Colleges plunged Pounds 112 million into the red last year after total debts in the further education sector increased 18-fold in just two years, new figures revealed this week.
The Further Education Funding Council announced that total college debts had leapt to Pounds 112m last year from just Pounds 6m in 199394.
As many as 19 colleges had to be bailed out by the FEFC, while others needed support from their bankers.
The figures in the FEFC annual report come as the number of colleges in a weak financial state jumped by a third to 93 - more than 20 per cent of all colleges.
Union leaders accused ministers of leaving the FE sector out of the funding picture - despite cash windfalls for schools and universities.
The lecturers' union NATFHE today launched a national lobbying campaign to press for a Pounds 250m cash injection in FE, on the eve of the Association of Colleges annual conference.
Education Secretary David Blunkett has said he was trying to find more money for colleges. But Government sources said it was too early to say whether he would announce new funding plans at the Harrogate conference.
Research by the union shows 15,000 lecturers have been sacked in the past three years.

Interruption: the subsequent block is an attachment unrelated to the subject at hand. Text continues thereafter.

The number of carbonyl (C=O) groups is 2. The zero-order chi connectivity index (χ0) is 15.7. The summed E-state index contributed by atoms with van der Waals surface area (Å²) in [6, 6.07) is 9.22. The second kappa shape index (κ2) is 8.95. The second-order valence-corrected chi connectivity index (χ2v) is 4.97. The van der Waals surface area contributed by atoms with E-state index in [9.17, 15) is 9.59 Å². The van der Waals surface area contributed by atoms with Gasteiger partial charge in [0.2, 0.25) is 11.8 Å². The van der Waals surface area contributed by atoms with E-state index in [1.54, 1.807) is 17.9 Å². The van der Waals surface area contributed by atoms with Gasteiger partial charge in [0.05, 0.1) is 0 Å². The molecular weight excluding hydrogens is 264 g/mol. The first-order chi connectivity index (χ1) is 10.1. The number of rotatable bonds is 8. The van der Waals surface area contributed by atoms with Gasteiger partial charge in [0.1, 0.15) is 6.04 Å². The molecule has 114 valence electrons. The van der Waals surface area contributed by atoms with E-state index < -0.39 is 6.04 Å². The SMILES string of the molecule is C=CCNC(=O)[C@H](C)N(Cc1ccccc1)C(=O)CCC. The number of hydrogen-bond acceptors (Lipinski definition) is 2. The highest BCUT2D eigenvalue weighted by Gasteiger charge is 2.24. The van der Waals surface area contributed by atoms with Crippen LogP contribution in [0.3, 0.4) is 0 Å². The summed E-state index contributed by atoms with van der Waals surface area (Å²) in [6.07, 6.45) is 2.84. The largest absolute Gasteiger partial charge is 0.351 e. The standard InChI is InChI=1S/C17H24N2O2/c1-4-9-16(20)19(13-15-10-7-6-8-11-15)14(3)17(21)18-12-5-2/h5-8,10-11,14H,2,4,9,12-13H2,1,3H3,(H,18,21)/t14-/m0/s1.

NATFHE negotiating secretary Sue Berryman said: "College lecturers welcomed the Government's priority of education, education, education. So far further education has been left out of the picture. " The campaign comes as funding chiefs and college inspectors fired their own broadside at ministers over the cash crisis.
Writing in the Further Education Funding Council's annual report, its chief executive David Melville warned that colleges would be unable to carry out Government policy if more cash was not available.
And FEFC chief inspector Jim Donaldson, whose annual report was also out this week, warned that efforts to increase participation rates in colleges would be hampered.
Melville on funding, and Donaldson Report, see Page 28